Returning assistant coach Jim Cleamons is the guy at the forefront of fixing this problem from within. And improvement is possible — the Lakers were dead last in the league in defensive rating two seasons ago (points per 100 possessions), last year they were 15th. If the coaches can get players to understand their roles, make steals and not fear the pick-and-roll, they can improve again. And that would mean improvement in the record.

Little Help Here. The Lakers have for a long time been a franchise hesitant to make mid-season trades, a tendency that has been stronger in the triangle era (it’s a hard system to pick up on the fly, just look at the second half of the 04-05 season under Frank Hamblin).

But this season could be different. For one thing, they have three seven-foot inside centers in Kwame Brown, Andrew Bynum and Chris Mihm. That’s one more than you really need – and Mihm is in the last year of his deal. Also, because the Lakers guaranteed Kwame Brown’s $9 million for next season, they have no real cap flexibility to go get a free agent. So, if they see a weakness, a trade is the only real way to address it. Likely a two-for-one deal, say Mihm with Aaron McKie or Brian Cook for a veteran guard. Still not likely, but more likely than in past years.

What are the goals for this team? The Lakers are one of those few franchises in all sport where fans have come to expect the team to be in contention annually. We all have that at our gut level, even the rational ones among us who know that there won’t be a parade through downtown every year. At the Summer League, GM Mitch Kupchak suggested that the goals should be 50 wins and a second round playoff berth.

This season we’ll see if the team is really moving in the direction of hosting another parade or not – not just on a team level but also with individual players within the system. Mitch’s goals, if met, would suggest they are on the right tack.

Predicted Record: 49-33, followed by a first-round playoff win (likely and upset).


Los Angeles Lakers – Jones on the NBA

October 28, 2006

Website: Jones on the NBA
Author: Nate

Last Years Record: 45-37
Key Loses: Devean George
Key Additions: Jordan Farmar, Shammond Williams, Vladamir Radmonovic, Maurice Evans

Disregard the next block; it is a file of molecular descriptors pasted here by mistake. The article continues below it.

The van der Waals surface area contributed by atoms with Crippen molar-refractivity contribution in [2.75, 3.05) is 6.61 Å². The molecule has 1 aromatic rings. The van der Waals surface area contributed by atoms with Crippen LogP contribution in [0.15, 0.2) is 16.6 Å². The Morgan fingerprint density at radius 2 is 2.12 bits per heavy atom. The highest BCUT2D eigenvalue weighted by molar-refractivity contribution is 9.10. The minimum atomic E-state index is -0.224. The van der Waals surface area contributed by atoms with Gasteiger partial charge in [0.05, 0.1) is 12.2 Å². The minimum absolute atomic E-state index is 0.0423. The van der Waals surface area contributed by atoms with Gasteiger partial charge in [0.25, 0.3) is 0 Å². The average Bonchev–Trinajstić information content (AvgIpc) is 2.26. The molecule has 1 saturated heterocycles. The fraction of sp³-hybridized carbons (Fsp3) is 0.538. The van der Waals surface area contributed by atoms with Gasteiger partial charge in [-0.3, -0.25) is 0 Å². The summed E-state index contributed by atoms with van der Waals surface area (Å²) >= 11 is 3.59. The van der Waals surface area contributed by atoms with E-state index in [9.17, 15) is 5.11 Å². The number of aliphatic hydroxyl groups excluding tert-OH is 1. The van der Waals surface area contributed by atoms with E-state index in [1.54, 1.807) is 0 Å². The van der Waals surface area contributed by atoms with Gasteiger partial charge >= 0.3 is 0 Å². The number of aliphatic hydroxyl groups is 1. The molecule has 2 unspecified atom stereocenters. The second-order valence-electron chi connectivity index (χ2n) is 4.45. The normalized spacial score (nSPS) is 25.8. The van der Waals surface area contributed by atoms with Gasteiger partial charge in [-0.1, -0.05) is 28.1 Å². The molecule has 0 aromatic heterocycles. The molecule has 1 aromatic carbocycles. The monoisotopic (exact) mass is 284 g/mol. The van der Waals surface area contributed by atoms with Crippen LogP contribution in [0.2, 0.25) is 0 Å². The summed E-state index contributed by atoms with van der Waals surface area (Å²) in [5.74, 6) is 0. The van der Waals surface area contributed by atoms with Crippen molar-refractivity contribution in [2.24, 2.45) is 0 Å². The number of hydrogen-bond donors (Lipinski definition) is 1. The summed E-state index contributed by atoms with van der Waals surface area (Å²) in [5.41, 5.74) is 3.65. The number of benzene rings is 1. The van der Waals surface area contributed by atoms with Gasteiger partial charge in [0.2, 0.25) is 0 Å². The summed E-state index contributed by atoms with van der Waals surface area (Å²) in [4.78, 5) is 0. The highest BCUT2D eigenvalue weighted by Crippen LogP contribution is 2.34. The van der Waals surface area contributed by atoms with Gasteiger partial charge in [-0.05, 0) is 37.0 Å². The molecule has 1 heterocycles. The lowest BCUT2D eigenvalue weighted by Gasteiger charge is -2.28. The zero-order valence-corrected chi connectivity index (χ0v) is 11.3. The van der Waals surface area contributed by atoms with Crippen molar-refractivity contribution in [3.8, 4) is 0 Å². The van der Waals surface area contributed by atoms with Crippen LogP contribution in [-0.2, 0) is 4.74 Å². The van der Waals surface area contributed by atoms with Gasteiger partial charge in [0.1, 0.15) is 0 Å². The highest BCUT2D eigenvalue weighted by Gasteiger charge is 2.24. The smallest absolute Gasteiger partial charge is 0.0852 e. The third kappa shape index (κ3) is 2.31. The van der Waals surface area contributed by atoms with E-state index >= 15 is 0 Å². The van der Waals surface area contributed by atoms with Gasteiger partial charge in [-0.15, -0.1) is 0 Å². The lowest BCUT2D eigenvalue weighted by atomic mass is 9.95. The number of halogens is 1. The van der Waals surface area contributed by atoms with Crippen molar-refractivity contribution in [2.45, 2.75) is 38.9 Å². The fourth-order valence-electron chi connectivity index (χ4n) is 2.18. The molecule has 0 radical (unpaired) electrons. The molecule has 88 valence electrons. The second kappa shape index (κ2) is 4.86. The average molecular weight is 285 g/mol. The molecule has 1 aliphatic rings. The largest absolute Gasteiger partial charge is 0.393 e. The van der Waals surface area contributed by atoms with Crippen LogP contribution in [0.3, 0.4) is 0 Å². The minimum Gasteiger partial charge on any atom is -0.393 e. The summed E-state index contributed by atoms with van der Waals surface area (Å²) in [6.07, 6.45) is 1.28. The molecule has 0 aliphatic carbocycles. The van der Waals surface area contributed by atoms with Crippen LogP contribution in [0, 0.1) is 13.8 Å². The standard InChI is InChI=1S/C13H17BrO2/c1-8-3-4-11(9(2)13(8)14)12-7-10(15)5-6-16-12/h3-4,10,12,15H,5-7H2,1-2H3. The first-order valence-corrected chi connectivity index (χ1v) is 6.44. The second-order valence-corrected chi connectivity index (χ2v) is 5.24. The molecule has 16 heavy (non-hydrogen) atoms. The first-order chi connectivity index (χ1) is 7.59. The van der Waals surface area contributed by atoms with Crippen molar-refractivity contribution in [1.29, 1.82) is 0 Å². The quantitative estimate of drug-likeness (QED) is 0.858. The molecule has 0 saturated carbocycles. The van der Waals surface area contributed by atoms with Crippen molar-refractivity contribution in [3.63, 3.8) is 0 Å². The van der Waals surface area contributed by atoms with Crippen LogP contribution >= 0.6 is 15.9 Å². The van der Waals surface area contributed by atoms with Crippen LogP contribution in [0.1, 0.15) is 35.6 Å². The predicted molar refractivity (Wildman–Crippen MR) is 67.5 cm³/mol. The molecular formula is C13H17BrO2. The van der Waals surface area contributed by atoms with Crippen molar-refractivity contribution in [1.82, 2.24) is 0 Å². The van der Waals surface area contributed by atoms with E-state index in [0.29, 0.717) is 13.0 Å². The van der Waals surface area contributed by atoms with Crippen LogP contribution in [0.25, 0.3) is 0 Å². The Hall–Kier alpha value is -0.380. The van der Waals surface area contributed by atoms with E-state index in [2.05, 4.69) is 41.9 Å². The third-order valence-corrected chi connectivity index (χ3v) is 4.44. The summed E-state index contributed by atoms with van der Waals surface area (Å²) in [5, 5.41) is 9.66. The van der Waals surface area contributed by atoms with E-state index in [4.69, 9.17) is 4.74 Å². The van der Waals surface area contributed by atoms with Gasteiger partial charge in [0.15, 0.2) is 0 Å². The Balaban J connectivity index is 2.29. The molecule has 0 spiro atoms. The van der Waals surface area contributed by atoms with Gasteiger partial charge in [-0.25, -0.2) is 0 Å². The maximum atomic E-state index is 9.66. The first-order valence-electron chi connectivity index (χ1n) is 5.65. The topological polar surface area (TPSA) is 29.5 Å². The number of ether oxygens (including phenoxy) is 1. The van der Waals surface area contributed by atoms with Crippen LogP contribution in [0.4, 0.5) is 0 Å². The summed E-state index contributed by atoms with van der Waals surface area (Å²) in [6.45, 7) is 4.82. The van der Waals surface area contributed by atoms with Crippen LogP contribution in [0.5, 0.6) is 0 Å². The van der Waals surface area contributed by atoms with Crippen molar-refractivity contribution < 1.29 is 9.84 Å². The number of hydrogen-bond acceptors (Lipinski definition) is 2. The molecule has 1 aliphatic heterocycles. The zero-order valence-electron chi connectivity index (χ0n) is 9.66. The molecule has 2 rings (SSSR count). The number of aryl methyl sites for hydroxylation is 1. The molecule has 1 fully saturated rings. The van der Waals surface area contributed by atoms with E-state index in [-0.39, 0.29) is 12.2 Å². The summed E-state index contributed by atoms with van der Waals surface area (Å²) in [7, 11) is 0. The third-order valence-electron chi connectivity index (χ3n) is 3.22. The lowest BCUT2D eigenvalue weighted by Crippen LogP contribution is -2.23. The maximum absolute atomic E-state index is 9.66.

Significant Moves:
The most significant moves made during the off season were the acquisitions of Jordan Farmar (through the draft), and Vladamir Radmonovic (via Free Agency). These acquisitions should help the Lakers remedy two of their largest weaknesses from last season in their outside shooting and point guard play. They also addressed another significant weakness by adding defensive stopper and part-time energizer bunny, Maurice Evans.

The Lakers are hoping that Radmanovic could turn into the dead eye shooter that they desperately needed last year. With Kobe Bryant sure to draw plenty of double and triple teams, it is essential for the Lakers to have someone that consistently knock down an open three pointer once KB24 kicks the ball back out. The season hasn’t even started yet and the Radmanovic experiment has already started to head in the wrong direction due to an injury Vlad suffered during training camp. It was announced yesterday that Vlad has torn radial collateral ligament in his right shooting hand. According to reports the injury will not completely heal without surgery, meaning that Vlad will most likely have to play with the injury for the entire season. Your designated shooter with a bad shooting hand is not the best thing in the world. Hopefully he can figure out a way to play through the pain and contribute in other ways to the team. The Lakers coaching staff has already been impressed with his rotations on team defense, so maybe it is possible for him to contribute in another fashion besides scoring.

Jordan Farmar has quickly captivated the hearts and minds of Laker fans everywhere with his play during the pre-season. The pick of the former UCLA point guard was initially thought to be a pick for the future, yet with his pre-season play, Farmar has shown that he probably will be able to contribute some positive minutes to the Lakers this season. Farmar is a knowledgeable, fiery, point guard that is not familiar with sitting on the bench. I personally have known Farmar for years, and know that he is the type of guy that won’t accept anything less than being the best. In his head he probably believes that he should be the starting point guard of the Lakers and is going to do everything in his power to ensure that occurs. He already has shown a solid understanding of the triangle offense and has played much more poised than what you would expect from a 19 year old rookie. The bottom line is that the guy is all heart and basketball knowledge. Combine those things with solid athleticism and a drive to be the best (similar to that of his teammate Kobe Bryant) and you have a kid that is destined for greatness. Right now, he really just needs to work on his three-point shooting. As a point guard in the triangle offense it’s imperative that you be able to knock down a spot up three (see Derek Fisher, BJ Armstrong, and John Paxson). If he can work on that I wouldn’t be surprised if he’s splitting minutes with Smush at the PG position by the end of the year.